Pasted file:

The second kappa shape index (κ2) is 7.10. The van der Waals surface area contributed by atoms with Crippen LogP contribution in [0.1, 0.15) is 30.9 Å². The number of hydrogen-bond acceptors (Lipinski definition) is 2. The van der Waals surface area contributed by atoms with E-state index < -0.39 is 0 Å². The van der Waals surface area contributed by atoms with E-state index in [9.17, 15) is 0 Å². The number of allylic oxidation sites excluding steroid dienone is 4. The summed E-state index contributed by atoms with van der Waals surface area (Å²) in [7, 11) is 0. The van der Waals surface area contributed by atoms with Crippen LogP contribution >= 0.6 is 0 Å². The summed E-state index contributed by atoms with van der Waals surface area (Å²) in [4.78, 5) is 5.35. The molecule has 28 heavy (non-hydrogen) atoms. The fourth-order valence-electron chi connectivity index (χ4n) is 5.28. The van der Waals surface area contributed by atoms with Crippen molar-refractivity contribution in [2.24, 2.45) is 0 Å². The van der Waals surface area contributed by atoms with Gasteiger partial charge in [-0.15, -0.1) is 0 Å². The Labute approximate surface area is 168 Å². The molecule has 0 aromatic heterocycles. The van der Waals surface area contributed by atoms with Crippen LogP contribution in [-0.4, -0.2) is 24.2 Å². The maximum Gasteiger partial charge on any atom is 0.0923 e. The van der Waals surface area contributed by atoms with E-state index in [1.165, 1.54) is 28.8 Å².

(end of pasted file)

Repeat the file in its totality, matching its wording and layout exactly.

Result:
The second kappa shape index (κ2) is 7.10. The van der Waals surface area contributed by atoms with Crippen LogP contribution in [0.1, 0.15) is 30.9 Å². The number of hydrogen-bond acceptors (Lipinski definition) is 2. The van der Waals surface area contributed by atoms with E-state index < -0.39 is 0 Å². The van der Waals surface area contributed by atoms with E-state index in [9.17, 15) is 0 Å². The number of allylic oxidation sites excluding steroid dienone is 4. The summed E-state index contributed by atoms with van der Waals surface area (Å²) in [7, 11) is 0. The van der Waals surface area contributed by atoms with Crippen LogP contribution >= 0.6 is 0 Å². The summed E-state index contributed by atoms with van der Waals surface area (Å²) in [4.78, 5) is 5.35. The molecule has 28 heavy (non-hydrogen) atoms. The fourth-order valence-electron chi connectivity index (χ4n) is 5.28. The van der Waals surface area contributed by atoms with Crippen molar-refractivity contribution in [2.24, 2.45) is 0 Å². The van der Waals surface area contributed by atoms with Gasteiger partial charge in [-0.15, -0.1) is 0 Å². The Labute approximate surface area is 168 Å². The molecule has 0 aromatic heterocycles. The van der Waals surface area contributed by atoms with Crippen LogP contribution in [-0.4, -0.2) is 24.2 Å². The maximum Gasteiger partial charge on any atom is 0.0923 e. The van der Waals surface area contributed by atoms with E-state index in [1.165, 1.54) is 28.8 Å².